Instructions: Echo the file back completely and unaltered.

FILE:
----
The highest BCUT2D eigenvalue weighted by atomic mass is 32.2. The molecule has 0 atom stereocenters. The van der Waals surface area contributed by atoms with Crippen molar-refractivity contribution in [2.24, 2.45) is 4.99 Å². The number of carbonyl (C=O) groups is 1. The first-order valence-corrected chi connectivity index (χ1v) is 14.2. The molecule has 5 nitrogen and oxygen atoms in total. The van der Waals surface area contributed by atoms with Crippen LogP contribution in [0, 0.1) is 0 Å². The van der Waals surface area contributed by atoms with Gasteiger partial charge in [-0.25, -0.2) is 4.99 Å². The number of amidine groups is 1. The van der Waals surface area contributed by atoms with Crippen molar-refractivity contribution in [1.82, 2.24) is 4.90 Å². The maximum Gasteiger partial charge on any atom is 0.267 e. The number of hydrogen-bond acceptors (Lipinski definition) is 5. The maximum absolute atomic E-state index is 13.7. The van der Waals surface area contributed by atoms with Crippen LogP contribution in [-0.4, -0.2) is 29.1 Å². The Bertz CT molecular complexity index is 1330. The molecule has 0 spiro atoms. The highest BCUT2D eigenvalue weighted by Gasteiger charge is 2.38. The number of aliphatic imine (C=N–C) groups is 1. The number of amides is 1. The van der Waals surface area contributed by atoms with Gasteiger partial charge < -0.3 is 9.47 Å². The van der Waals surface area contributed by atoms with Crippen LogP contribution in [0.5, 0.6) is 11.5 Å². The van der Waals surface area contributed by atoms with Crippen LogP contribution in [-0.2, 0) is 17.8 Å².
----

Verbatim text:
The highest BCUT2D eigenvalue weighted by atomic mass is 32.2. The molecule has 0 atom stereocenters. The van der Waals surface area contributed by atoms with Crippen molar-refractivity contribution in [2.24, 2.45) is 4.99 Å². The number of carbonyl (C=O) groups is 1. The first-order valence-corrected chi connectivity index (χ1v) is 14.2. The molecule has 5 nitrogen and oxygen atoms in total. The van der Waals surface area contributed by atoms with Crippen LogP contribution in [0, 0.1) is 0 Å². The van der Waals surface area contributed by atoms with Gasteiger partial charge in [-0.25, -0.2) is 4.99 Å². The number of amidine groups is 1. The van der Waals surface area contributed by atoms with Crippen molar-refractivity contribution in [1.82, 2.24) is 4.90 Å². The maximum Gasteiger partial charge on any atom is 0.267 e. The number of hydrogen-bond acceptors (Lipinski definition) is 5. The maximum absolute atomic E-state index is 13.7. The van der Waals surface area contributed by atoms with Crippen LogP contribution in [-0.4, -0.2) is 29.1 Å². The Bertz CT molecular complexity index is 1330. The molecule has 0 spiro atoms. The highest BCUT2D eigenvalue weighted by Gasteiger charge is 2.38. The number of aliphatic imine (C=N–C) groups is 1. The number of amides is 1. The van der Waals surface area contributed by atoms with Gasteiger partial charge < -0.3 is 9.47 Å². The van der Waals surface area contributed by atoms with Crippen LogP contribution in [0.5, 0.6) is 11.5 Å². The van der Waals surface area contributed by atoms with Crippen LogP contribution in [-0.2, 0) is 17.8 Å².